Contributed by Caroline Ceniza-Levine of SixFigureStart
Last week I wrote about the two main factors that every resume needs – authenticity and specificity. Specificity (i.e., tailoring a resume to the employer/ industry/ function you are targeting), is particularly important because it enables your resume to be found when recruiters search and noticed when recruiters screen.
Recruiters search for resumes on job boards, social networks such as LinkedIn, articles and white papers (especially at senior levels), and their own database. When a search kicks off recruiters filter through the resumes from these sources by keywords and criteria. If you don’t have those keywords or criteria in your resume, you may not get picked.
However, the variety and number of keywords and criteria changes per search. Sometimes it is very specific: for example, when I did a search for an animator who knew Aftereffects (as well as other things), I searched only for Aftereffects as a keyword. It was specific enough that I knew I could rule out many people and then do a more careful search with just the resumes that had Aftereffects. Sometimes searches are more criteria-based: for example, a single job might require several years in the range of experience, good financial analysis skills, and experience in turnaround situations. It is hard to adequately filter for these with just keywords so in this case, I would be likely to do a broader keyword search, such as finance, and review resumes from there. The end result? When you have a very specific skills (e.g., software, languages, etc) definitely list them. But remember that keywords are just a guide for the beginning of the screening process.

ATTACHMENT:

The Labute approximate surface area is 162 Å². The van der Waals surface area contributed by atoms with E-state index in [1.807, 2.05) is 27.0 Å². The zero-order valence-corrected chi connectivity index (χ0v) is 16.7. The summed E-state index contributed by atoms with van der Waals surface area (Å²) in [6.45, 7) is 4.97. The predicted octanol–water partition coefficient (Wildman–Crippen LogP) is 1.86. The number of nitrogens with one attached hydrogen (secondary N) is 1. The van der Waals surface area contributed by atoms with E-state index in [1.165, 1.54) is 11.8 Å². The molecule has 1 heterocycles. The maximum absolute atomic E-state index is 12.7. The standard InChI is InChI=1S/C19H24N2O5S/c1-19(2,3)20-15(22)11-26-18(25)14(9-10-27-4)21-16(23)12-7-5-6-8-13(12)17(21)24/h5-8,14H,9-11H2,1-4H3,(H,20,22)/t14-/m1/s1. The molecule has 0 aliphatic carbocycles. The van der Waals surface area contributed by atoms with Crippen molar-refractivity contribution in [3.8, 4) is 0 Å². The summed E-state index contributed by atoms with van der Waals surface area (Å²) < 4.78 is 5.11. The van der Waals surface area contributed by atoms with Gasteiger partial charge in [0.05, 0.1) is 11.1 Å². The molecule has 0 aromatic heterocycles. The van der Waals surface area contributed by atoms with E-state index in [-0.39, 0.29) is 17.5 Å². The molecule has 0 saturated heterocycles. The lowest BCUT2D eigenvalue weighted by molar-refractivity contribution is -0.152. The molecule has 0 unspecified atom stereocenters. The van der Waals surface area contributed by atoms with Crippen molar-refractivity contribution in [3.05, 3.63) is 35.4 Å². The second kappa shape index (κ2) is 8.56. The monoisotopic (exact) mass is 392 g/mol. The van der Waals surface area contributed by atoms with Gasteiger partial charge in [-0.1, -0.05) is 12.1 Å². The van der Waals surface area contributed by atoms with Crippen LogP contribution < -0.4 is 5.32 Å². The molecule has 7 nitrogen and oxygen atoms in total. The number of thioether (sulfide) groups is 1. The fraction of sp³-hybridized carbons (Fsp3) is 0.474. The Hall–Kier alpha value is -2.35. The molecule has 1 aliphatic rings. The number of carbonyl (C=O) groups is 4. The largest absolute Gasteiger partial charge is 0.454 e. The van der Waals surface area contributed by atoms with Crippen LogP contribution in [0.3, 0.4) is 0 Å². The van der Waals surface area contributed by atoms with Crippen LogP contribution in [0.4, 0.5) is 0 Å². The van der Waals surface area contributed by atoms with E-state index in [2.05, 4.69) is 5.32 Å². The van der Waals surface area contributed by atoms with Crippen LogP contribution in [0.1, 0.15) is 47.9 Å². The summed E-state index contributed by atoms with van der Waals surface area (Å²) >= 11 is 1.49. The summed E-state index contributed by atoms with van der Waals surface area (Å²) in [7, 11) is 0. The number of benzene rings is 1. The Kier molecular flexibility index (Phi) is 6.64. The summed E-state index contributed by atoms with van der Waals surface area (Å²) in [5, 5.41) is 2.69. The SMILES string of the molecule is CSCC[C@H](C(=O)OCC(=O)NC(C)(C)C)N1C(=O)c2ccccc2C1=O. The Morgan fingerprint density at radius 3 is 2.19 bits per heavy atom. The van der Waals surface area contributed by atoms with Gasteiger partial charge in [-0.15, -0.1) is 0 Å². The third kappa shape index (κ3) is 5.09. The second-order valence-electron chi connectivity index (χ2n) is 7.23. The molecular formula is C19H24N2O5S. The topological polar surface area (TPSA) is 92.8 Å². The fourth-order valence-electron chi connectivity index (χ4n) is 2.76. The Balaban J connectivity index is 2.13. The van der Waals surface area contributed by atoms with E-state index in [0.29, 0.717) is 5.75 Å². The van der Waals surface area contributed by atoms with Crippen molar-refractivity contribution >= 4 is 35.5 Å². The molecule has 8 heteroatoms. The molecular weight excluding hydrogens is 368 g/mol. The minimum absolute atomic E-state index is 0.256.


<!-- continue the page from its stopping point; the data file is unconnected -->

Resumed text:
After the broad resume search, the resumes are screened further to look for the rest of the job requirements. This is the more subjective process because invariable we weigh the overall package. Most candidates have some but not all of the requirements. It is not just who has the most requirements matched. It is more important to have the dealbreakers matched. So in the case of the animator, Aftereffects was a dealbreaker. It wouldn’t matter if you had everything else in the job description if you didn’t have that. Some with Aftereffects and a few of the other requirements had a better chance than someone with all of the other requirements but no Aftereffects.
So now that you know that keywords and the subsequent screening vary widely search by search, how do you as the jobseeker increase your chances? You can’t change your resume for every job lead – it’s unrealistic and unnecessary. Your best approach, as I write in many of my other columns, is to get as close to the decision-maker as possible whether this means via a resume submission or not. When you are close to the decision-maker, you can learn what the keywords and the dealbreakers are. When you are close to the decision-maker you can make your pitch and have the resume become your supporting document, not your primary form of communication. When you are close to the decision-maker, you control more of the search and therefore more of your chances. So, spend time on your resume but more time on your networking.
Caroline Ceniza-Levine is co-founder of SixFigureStart, a career coaching firm comprised exclusively of former Fortune 500 recruiters. Prior to launching SixFigureStart, Caroline recruited for Accenture, Booz Allen, Citigroup, Disney ABC, Oliver Wyman, Time Inc, TV Guide and others. Email Caroline at firstname.lastname@example.org and ask how you can attend a free SixFigureStart group coaching teleclass.